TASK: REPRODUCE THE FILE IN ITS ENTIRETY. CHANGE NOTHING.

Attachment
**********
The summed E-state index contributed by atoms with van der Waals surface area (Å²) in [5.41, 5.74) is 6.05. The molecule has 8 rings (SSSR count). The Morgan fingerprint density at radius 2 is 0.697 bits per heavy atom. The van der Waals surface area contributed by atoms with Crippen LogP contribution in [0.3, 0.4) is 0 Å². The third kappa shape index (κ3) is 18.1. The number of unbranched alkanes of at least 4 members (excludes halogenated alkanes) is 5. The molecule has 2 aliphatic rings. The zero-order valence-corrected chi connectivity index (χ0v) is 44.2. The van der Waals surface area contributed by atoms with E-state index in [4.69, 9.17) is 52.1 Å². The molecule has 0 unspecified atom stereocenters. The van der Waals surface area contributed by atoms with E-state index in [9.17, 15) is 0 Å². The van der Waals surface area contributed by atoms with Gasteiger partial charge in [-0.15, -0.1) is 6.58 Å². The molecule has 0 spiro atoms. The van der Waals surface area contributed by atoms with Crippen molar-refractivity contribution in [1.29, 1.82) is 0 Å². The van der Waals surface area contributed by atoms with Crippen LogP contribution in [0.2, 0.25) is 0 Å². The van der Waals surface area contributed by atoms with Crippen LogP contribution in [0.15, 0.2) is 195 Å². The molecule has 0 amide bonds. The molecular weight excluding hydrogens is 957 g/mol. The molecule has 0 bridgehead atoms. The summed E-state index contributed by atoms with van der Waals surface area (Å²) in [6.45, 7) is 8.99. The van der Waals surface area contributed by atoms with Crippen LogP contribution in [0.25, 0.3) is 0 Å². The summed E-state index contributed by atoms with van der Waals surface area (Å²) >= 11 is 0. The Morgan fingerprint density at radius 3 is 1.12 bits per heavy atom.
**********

The summed E-state index contributed by atoms with van der Waals surface area (Å²) in [5.41, 5.74) is 6.05. The molecule has 8 rings (SSSR count). The Morgan fingerprint density at radius 2 is 0.697 bits per heavy atom. The van der Waals surface area contributed by atoms with Crippen LogP contribution in [0.3, 0.4) is 0 Å². The third kappa shape index (κ3) is 18.1. The number of unbranched alkanes of at least 4 members (excludes halogenated alkanes) is 5. The molecule has 2 aliphatic rings. The zero-order valence-corrected chi connectivity index (χ0v) is 44.2. The van der Waals surface area contributed by atoms with E-state index in [4.69, 9.17) is 52.1 Å². The molecule has 0 unspecified atom stereocenters. The van der Waals surface area contributed by atoms with E-state index in [9.17, 15) is 0 Å². The van der Waals surface area contributed by atoms with Gasteiger partial charge in [-0.15, -0.1) is 6.58 Å². The molecule has 0 spiro atoms. The van der Waals surface area contributed by atoms with Crippen molar-refractivity contribution in [1.29, 1.82) is 0 Å². The van der Waals surface area contributed by atoms with Crippen LogP contribution in [0.2, 0.25) is 0 Å². The van der Waals surface area contributed by atoms with Crippen LogP contribution in [0.15, 0.2) is 195 Å². The molecule has 0 amide bonds. The molecular weight excluding hydrogens is 957 g/mol. The molecule has 0 bridgehead atoms. The summed E-state index contributed by atoms with van der Waals surface area (Å²) in [6.45, 7) is 8.99. The van der Waals surface area contributed by atoms with Crippen LogP contribution in [0.25, 0.3) is 0 Å². The summed E-state index contributed by atoms with van der Waals surface area (Å²) >= 11 is 0. The Morgan fingerprint density at radius 3 is 1.12 bits per heavy atom.